Sharp LC-60LE636E

Sharp begins its 'big screen, small price' campaign

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  • Unbelievably cheap
  • Mostly good picture
  • Nice design
  • Decent audio


  • Backlight problems
  • Poor online system
  • Some operational foibles
  • Motion processing requires care

At this year's Consumer Electronics Show (CES 2012), Sharp's stand really stood out.

Not because it was particularly cutting edge (although it did have an 8k resolution TV), but because of the striking simplicity and attractiveness of its core message. It said that Sharp is going to sell really big screens for really small amounts of money.

This idea sounded good to us, and now its first fruits are here in the shape of the Sharp Aquos LC-60LE636E - also shortened to Sharp Aquos LE636. This brooding 60-inch TV has a full UK price of £2,599 (about $4,150), but is already available in some stores for just £1,295 (about $2,067).

This truly is extraordinarily cheap when you consider that, for instance, the Samsung UE60D8000 costs £3,000 in the UK, or $4,200 in the US.

Sharp Aquos LC-60LE636E review

The suspicion has to be, of course, that Sharp has really slashed the performance and features of its new 60-inch television to hit such a remarkable price level.

But a glance at its spec sheet uncovers such reassuring features as a Freeview HD tuner, 100Hz processing with 'film dejudder', multimedia playback via DLNA or USB, USB Time Shift support and Sharp's Aquos Net+ online platform.

Here's hoping this surprisingly long list of features doesn't mean that Sharp has saved all its cost-based compromises for the Aquos LE636's picture quality.

The Sharp Aquos LE636's size obviously makes it a TV that sits relatively high up in Sharp's range.

Sharp Aquos LC-60LE636E review

But as testament to how Sharp is following through on its bigger-screen policy, it sits below no less than four other sets: the 60-inch LC-60LE831E (which adds Sharp's Quattron technology); two 70-inch models, the 70LE836E and 70LE741E; and most jaw-droppingly of all, the imminent 80-inch LC-80LE646E.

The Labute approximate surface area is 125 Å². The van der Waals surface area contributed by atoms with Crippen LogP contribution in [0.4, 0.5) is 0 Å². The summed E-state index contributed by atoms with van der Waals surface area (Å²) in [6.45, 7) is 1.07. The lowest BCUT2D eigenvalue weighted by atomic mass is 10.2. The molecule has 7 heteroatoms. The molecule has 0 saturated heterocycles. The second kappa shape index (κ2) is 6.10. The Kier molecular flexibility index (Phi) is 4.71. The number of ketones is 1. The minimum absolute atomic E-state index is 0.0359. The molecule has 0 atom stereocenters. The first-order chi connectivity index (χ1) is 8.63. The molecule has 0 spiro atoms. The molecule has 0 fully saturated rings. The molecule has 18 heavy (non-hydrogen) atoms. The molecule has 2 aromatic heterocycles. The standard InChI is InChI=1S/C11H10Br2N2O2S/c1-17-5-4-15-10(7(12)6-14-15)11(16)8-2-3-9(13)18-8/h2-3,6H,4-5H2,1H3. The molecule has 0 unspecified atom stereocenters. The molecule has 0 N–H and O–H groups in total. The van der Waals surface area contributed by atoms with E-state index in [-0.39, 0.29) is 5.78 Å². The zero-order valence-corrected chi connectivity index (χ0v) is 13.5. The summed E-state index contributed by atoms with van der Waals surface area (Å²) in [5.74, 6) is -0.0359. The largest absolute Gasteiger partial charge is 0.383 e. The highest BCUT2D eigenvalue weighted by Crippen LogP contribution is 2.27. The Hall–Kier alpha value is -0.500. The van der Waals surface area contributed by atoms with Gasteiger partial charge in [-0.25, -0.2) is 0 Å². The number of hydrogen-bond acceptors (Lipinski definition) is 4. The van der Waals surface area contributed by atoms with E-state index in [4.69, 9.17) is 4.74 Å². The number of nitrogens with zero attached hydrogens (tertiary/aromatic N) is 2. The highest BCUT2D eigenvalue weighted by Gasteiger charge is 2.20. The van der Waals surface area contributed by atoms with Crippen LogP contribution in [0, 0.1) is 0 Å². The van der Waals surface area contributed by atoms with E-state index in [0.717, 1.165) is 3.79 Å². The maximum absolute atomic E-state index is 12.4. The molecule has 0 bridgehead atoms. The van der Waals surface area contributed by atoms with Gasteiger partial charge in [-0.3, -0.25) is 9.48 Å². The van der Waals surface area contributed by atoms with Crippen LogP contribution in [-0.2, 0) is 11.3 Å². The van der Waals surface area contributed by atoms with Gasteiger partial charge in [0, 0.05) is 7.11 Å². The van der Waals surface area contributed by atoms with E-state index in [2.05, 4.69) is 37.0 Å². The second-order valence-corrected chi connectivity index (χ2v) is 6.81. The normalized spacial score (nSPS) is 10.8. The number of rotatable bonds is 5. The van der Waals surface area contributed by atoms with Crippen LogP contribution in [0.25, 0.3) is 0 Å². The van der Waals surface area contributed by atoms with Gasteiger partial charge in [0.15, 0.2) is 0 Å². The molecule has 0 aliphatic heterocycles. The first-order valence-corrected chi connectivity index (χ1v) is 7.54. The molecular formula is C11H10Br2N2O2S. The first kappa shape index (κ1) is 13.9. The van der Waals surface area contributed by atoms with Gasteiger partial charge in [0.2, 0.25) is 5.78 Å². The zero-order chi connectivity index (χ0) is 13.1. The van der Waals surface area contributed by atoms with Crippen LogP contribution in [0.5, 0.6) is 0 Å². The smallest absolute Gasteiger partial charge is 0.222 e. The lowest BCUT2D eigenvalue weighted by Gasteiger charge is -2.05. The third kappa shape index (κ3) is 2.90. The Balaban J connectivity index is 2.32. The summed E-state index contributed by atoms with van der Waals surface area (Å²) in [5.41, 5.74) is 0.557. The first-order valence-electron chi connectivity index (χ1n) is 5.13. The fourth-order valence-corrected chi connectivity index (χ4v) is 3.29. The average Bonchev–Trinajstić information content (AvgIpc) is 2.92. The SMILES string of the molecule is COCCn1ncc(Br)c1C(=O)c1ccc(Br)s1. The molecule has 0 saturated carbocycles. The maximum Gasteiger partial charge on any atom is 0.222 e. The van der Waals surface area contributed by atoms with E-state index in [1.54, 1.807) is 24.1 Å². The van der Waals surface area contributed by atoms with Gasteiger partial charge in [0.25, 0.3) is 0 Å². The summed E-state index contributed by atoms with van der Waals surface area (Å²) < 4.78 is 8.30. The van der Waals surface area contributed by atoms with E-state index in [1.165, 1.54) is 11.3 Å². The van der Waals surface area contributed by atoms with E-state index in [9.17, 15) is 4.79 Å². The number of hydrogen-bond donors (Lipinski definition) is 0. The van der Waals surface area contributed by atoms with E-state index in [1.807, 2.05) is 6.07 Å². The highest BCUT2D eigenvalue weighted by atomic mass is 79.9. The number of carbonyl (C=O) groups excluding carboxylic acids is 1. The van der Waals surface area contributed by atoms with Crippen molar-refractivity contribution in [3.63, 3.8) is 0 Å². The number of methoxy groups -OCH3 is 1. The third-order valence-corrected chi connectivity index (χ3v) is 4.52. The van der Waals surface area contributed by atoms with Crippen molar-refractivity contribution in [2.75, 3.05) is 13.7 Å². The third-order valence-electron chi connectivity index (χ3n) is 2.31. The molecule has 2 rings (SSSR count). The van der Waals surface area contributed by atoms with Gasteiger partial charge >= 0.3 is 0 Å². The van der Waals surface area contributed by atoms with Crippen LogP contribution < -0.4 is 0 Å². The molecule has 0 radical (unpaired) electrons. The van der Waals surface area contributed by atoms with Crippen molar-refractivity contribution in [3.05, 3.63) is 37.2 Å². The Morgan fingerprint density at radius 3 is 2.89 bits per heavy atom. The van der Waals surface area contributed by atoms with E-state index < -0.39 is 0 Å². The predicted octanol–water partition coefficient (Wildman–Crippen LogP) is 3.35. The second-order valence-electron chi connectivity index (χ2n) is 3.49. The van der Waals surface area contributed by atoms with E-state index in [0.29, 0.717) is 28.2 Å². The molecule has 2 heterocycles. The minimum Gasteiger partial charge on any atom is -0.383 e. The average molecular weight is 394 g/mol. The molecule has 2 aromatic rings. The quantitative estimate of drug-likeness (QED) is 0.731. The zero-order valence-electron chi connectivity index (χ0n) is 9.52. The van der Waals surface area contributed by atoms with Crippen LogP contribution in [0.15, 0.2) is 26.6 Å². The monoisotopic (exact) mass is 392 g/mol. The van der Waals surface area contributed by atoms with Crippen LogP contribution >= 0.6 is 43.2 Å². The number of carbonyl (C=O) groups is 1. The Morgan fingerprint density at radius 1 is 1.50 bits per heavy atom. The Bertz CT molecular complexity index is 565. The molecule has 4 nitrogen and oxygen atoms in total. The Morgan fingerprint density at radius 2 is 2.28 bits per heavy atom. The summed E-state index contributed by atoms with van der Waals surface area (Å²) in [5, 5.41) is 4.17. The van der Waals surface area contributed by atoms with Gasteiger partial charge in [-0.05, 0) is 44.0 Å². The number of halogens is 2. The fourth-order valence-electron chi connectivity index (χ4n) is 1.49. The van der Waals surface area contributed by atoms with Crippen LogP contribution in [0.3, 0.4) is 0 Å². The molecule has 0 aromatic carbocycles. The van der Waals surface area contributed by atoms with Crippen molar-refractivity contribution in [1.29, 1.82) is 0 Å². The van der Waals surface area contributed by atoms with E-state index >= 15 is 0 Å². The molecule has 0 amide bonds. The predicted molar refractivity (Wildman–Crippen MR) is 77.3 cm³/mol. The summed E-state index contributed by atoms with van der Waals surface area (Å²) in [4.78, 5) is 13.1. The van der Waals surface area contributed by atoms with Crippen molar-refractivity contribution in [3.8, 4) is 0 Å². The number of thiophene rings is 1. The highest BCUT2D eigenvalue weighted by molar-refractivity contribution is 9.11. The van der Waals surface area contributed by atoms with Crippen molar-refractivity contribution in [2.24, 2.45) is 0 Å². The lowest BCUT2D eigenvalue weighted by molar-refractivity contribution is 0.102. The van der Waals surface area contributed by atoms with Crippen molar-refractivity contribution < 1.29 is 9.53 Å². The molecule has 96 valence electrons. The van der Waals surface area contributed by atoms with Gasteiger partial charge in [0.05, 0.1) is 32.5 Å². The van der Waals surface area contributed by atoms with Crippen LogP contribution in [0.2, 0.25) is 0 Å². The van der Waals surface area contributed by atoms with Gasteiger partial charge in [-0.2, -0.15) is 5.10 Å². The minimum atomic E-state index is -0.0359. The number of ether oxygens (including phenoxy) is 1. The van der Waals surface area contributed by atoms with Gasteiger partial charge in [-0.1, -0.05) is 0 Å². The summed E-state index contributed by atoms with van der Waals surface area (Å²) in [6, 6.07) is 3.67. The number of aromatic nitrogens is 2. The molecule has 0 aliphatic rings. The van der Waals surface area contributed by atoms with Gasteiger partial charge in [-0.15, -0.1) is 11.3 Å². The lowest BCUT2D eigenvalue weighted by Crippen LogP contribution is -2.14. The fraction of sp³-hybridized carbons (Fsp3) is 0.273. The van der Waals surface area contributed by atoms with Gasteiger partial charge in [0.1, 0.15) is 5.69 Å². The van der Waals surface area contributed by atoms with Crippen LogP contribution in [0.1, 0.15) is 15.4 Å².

But for now, let's find out if Sharp's debut budget biggie, the Aquos LC-60LE636E, is as appealing in the flesh as it sounds on paper.


Just in case you didn't pick up on this yet, the Sharp LC-60LE636E is a 60-inch TV that can be found retailing in some places for as little as £1,295 (about $2,067).

So potent an attraction is this, it's tempting to just leave this section of the review and move on. But Sharp's ridiculously tempting big-screen bargain has plenty more tricks up its sleeve.

For a start, it's surprisingly good looking. You might well have expected such a value-driven TV just to house its vast screen acreage inside a boring, no-frills plastic frame.

But the bezel is pretty eye-catching, thanks to both its impressive slimness and its classy, high-gloss black finish. The little illuminated (if you want it to be) Sharp 'swish' symbol along the bottom edge is attractive too.

The Sharp Aquos LC-60LE636E isn't especially slim around the back by today's standards. But if this is one of the areas where Sharp has had to compromise in order to keep pricing down, that's just fine by us. After all, you don't sit there looking at the back of your massive telly, do you?